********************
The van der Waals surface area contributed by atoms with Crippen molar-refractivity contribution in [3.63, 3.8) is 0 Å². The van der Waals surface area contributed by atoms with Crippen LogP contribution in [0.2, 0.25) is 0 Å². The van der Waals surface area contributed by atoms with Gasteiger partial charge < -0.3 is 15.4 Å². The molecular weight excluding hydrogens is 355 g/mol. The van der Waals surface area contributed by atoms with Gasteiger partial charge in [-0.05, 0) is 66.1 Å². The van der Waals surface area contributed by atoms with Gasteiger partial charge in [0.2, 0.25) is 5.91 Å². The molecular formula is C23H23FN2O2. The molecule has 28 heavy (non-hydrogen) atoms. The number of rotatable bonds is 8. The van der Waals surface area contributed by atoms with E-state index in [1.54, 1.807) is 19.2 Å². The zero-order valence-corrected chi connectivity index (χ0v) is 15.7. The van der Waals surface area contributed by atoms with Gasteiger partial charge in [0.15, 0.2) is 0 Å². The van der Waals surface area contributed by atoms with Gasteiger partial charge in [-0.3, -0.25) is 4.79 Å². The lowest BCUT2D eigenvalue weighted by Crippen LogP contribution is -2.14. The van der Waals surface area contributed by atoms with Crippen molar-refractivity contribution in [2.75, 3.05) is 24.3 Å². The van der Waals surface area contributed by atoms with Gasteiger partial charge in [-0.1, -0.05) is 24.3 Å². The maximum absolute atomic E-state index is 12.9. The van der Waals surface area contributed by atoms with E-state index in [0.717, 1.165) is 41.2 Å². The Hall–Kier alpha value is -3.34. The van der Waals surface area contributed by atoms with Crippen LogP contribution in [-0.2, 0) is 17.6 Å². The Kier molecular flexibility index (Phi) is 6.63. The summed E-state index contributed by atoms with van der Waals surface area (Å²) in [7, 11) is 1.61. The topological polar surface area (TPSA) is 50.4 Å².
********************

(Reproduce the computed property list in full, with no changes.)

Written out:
The van der Waals surface area contributed by atoms with Crippen molar-refractivity contribution in [3.63, 3.8) is 0 Å². The van der Waals surface area contributed by atoms with Crippen LogP contribution in [0.2, 0.25) is 0 Å². The van der Waals surface area contributed by atoms with Gasteiger partial charge < -0.3 is 15.4 Å². The molecular weight excluding hydrogens is 355 g/mol. The van der Waals surface area contributed by atoms with Gasteiger partial charge in [-0.05, 0) is 66.1 Å². The van der Waals surface area contributed by atoms with Gasteiger partial charge in [0.2, 0.25) is 5.91 Å². The molecular formula is C23H23FN2O2. The molecule has 28 heavy (non-hydrogen) atoms. The number of rotatable bonds is 8. The van der Waals surface area contributed by atoms with E-state index in [1.54, 1.807) is 19.2 Å². The zero-order valence-corrected chi connectivity index (χ0v) is 15.7. The van der Waals surface area contributed by atoms with Gasteiger partial charge in [0.15, 0.2) is 0 Å². The van der Waals surface area contributed by atoms with Gasteiger partial charge in [-0.3, -0.25) is 4.79 Å². The lowest BCUT2D eigenvalue weighted by Crippen LogP contribution is -2.14. The van der Waals surface area contributed by atoms with Crippen molar-refractivity contribution in [2.75, 3.05) is 24.3 Å². The van der Waals surface area contributed by atoms with Gasteiger partial charge in [-0.1, -0.05) is 24.3 Å². The maximum absolute atomic E-state index is 12.9. The van der Waals surface area contributed by atoms with E-state index in [0.717, 1.165) is 41.2 Å². The Hall–Kier alpha value is -3.34. The van der Waals surface area contributed by atoms with Crippen LogP contribution in [-0.2, 0) is 17.6 Å². The Kier molecular flexibility index (Phi) is 6.63. The summed E-state index contributed by atoms with van der Waals surface area (Å²) in [7, 11) is 1.61. The topological polar surface area (TPSA) is 50.4 Å².